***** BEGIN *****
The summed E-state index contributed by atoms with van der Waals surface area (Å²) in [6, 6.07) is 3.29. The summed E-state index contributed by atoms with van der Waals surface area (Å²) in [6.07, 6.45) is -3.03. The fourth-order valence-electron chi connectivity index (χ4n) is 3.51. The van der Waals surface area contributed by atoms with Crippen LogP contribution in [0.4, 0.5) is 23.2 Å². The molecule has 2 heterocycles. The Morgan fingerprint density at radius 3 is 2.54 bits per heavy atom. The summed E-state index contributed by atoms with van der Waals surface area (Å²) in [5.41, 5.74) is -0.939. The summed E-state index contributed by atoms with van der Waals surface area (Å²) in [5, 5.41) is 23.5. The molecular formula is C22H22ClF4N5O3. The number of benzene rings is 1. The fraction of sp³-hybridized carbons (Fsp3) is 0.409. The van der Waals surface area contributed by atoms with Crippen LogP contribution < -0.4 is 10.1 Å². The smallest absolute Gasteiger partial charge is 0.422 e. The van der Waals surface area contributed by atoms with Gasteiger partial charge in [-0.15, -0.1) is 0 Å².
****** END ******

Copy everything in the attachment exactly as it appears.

The summed E-state index contributed by atoms with van der Waals surface area (Å²) in [6, 6.07) is 3.29. The summed E-state index contributed by atoms with van der Waals surface area (Å²) in [6.07, 6.45) is -3.03. The fourth-order valence-electron chi connectivity index (χ4n) is 3.51. The van der Waals surface area contributed by atoms with Crippen LogP contribution in [0.4, 0.5) is 23.2 Å². The molecule has 2 heterocycles. The Morgan fingerprint density at radius 3 is 2.54 bits per heavy atom. The summed E-state index contributed by atoms with van der Waals surface area (Å²) in [5.41, 5.74) is -0.939. The summed E-state index contributed by atoms with van der Waals surface area (Å²) in [5, 5.41) is 23.5. The molecular formula is C22H22ClF4N5O3. The number of benzene rings is 1. The fraction of sp³-hybridized carbons (Fsp3) is 0.409. The van der Waals surface area contributed by atoms with Crippen LogP contribution < -0.4 is 10.1 Å². The smallest absolute Gasteiger partial charge is 0.422 e. The van der Waals surface area contributed by atoms with Gasteiger partial charge in [-0.15, -0.1) is 0 Å².